Perfectionism is defined by the need to feel perfect, not the act of feeling perfect.

We have this desire within us to strive for perfection, but that desire is never fulfilled. We will always find something else that can be achieved, some other mistake that was made, and another area we can improve upon.

Like clockwork, we work hard and fall short. This vicious cycle makes it clear as to just how perfectionism derails confidence and leaves us ultimately feeling burnt out and unmotivated.

In life and sports, we must celebrate our successes. These victories do not need to be huge, monumental occasions either.

Sticking to your goals for the day is a success. Waking up early to go train is a success. Bouncing back after you make a mistake during a game is a success.

There are numerous forms of success, easy to locate if we are looking for them. Identifying these on a frequent basis builds confidence and motivation, because you are repeatedly feeling the rewards of your hard work and dedication.

However, just as success is easy to locate if you are looking for it, it’s terribly hard to find when your mind is consumed with what you did wrong. We know the mind of a perfectionist is fixated on mistakes.

Perfectionists have a difficult time identifying success, and even when they do, celebrating it is even harder. You may notice you did something well, but giving it enough attention to feel pride for the success takes energy away from the mistakes you know you must locate.

If we want to truly push ourselves, seeing what height we can attain and actually finding out where our limits lie, taking on new challenges is a requirement.

You need to set yourself challenging goals, ones that force you outside your comfort zone and test the limits of both your body and mind.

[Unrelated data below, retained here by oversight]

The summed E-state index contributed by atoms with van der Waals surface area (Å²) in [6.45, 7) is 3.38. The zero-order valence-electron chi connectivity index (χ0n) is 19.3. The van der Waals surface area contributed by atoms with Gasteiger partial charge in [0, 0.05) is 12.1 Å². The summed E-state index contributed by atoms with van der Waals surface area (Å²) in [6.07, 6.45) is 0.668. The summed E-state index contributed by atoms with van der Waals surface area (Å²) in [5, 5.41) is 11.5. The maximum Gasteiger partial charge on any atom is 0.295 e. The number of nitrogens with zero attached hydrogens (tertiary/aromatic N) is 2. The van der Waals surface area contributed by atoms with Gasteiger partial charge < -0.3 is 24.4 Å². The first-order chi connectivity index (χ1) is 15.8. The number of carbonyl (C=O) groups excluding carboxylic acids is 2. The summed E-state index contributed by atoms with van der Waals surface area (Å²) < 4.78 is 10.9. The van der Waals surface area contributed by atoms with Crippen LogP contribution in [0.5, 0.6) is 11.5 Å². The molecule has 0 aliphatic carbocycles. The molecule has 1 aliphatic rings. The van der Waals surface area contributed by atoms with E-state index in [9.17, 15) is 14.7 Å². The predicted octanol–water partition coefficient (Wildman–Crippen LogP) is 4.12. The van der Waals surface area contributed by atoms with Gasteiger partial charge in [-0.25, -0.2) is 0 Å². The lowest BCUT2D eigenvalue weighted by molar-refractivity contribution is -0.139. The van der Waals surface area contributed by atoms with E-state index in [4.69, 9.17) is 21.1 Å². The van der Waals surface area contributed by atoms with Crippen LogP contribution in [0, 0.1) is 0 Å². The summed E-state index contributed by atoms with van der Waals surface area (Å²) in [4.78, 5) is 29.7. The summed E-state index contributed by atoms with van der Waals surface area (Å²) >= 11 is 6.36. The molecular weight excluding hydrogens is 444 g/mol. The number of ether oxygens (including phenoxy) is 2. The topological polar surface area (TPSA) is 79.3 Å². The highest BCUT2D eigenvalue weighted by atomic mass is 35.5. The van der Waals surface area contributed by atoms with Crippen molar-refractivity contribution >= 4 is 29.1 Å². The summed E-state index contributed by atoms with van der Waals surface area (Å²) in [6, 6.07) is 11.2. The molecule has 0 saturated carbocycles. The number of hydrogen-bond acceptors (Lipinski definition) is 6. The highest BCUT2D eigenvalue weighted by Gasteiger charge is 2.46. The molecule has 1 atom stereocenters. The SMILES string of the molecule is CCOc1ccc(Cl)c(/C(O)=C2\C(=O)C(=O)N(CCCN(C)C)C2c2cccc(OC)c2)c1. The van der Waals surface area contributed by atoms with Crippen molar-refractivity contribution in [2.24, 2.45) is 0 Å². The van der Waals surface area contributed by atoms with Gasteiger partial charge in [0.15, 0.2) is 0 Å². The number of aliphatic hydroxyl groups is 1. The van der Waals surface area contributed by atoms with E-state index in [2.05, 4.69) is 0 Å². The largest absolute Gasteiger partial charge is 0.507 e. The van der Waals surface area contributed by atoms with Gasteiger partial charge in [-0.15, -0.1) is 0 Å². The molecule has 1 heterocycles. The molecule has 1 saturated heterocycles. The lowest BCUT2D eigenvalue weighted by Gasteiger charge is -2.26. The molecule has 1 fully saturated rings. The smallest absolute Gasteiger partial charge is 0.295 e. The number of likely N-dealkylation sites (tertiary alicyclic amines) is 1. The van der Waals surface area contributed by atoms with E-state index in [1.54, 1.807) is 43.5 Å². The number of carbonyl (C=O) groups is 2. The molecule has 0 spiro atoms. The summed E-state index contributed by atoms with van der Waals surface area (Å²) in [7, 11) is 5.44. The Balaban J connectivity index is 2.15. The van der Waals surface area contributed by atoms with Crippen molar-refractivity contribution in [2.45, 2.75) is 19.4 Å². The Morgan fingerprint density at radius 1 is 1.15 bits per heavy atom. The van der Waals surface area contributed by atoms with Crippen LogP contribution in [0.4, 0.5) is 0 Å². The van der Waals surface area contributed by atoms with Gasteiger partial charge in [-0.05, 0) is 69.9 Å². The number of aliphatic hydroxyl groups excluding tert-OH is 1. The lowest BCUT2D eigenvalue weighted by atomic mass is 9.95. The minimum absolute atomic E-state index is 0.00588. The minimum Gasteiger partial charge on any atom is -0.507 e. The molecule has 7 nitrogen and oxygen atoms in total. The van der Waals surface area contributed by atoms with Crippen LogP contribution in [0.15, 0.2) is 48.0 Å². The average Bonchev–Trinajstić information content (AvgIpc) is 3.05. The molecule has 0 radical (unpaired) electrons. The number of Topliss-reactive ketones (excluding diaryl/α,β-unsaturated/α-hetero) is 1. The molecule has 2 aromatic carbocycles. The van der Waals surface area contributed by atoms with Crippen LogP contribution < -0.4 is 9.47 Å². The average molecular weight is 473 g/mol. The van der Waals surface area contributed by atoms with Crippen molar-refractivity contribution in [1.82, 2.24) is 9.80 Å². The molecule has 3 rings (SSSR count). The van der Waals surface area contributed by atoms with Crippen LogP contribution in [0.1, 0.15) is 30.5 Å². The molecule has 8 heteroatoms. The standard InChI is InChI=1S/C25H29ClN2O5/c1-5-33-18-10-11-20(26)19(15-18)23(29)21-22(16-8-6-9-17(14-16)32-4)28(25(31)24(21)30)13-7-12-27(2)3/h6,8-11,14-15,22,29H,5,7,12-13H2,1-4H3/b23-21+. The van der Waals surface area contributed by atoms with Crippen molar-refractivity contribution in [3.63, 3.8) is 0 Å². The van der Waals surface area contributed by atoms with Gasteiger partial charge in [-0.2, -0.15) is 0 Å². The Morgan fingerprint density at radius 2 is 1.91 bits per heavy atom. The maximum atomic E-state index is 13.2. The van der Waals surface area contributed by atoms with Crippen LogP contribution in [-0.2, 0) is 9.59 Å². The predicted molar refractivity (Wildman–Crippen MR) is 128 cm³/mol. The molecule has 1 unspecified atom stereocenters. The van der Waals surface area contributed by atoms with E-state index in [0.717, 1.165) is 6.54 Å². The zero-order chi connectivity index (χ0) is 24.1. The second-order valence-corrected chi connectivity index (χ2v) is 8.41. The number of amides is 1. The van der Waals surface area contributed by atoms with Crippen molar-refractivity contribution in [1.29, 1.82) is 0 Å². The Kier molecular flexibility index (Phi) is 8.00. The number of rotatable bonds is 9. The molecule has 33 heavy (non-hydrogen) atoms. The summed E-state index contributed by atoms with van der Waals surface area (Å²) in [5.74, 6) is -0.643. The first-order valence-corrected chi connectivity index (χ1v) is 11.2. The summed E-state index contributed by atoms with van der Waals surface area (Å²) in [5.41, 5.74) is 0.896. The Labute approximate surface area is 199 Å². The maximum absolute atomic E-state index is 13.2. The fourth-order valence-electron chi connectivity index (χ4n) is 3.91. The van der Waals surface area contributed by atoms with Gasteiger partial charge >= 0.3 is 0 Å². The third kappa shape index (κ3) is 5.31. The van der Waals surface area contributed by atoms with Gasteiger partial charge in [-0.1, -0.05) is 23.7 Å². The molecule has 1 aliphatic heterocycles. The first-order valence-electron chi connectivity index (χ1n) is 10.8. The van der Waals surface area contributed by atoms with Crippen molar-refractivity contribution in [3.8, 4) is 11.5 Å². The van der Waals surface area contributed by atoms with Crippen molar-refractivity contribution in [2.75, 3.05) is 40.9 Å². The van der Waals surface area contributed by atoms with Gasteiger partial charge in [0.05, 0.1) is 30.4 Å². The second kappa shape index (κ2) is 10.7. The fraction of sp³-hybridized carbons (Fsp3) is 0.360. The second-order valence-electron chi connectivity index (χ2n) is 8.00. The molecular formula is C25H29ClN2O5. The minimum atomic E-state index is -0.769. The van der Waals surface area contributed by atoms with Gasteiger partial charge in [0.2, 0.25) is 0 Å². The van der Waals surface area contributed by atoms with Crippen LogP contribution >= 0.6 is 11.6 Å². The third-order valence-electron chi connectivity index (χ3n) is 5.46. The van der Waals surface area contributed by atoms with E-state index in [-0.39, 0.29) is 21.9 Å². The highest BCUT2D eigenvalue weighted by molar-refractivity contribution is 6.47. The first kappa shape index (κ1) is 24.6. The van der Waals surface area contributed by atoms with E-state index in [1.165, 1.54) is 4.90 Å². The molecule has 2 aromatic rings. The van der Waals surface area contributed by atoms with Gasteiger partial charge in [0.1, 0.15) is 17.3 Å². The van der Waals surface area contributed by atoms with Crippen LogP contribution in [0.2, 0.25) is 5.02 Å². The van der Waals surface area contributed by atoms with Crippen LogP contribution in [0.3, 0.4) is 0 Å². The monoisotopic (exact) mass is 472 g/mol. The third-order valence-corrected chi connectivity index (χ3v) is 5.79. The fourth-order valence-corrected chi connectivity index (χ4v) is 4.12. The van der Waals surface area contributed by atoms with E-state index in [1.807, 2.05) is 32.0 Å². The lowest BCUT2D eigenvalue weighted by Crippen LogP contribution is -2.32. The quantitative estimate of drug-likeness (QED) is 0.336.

But when doing so, you have to understand that failure is the likely outcome, at least at first. Initially, the chances of you perfectly succeeding at your new challenge are slim. That’s why you must alter your definition of success.

When taking on a new challenge, having the courage to start stepping outside your comfort zone is what you need to define as success. The process of beginning is what you need to feel pride for. Anything else is simply icing on the cake.

As a perfectionist, this is not an easy mindset to adopt. Even though you are just starting out and you showed you had the courage to simply push forward, you will demand perfection. Time and time again, you will fall short of perfection and belittle yourself.

This can lead to the fear of failure, making starting a new challenge not an option for you. All pushing your limits does is open you up to failure, resulting in you once again feeling imperfect.

“If we want to truly push ourselves, seeing what height we can attain and actually finding out where our limits lie, taking on new challenges is a requirement. You need to set yourself challenging goals, ones that force you outside your comfort zone and test the limits of both your body and mind.”

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Perfectionism is not a term to glorify or be proud of stating that you possess.

All being a perfectionist does is simply place you one step further away from actually achieving your goals. If you truly want to succeed and attain the targets you’ve set for yourself, striving for perfection has to be eliminated from your mind.

Mistakes happen and failures are what teach us how to improve ourselves. Yet, they must be viewed from an objective standpoint, not tying our self-worth and emotional state up in each little mistake.

Perfectionism is only going to hurt you, which is why understanding what causes it and how to recognize it within yourself is vital.

If any of the ten reasons listed above sound like you, it’s time to get to work!

Learn how you can begin building your mindset to overcome perfectionism.

If perfectionism is keeping you from performing optimally, and you feel as if it’s a true hindrance to your level of play, learn how mental performance coaching can help you build a strong mindset to eradicate perfectionism from your mind.

I hope you enjoyed this article and if you did, please feel free to share it with your friends.

Thank you for reading and I wish you the best of success in all that you do.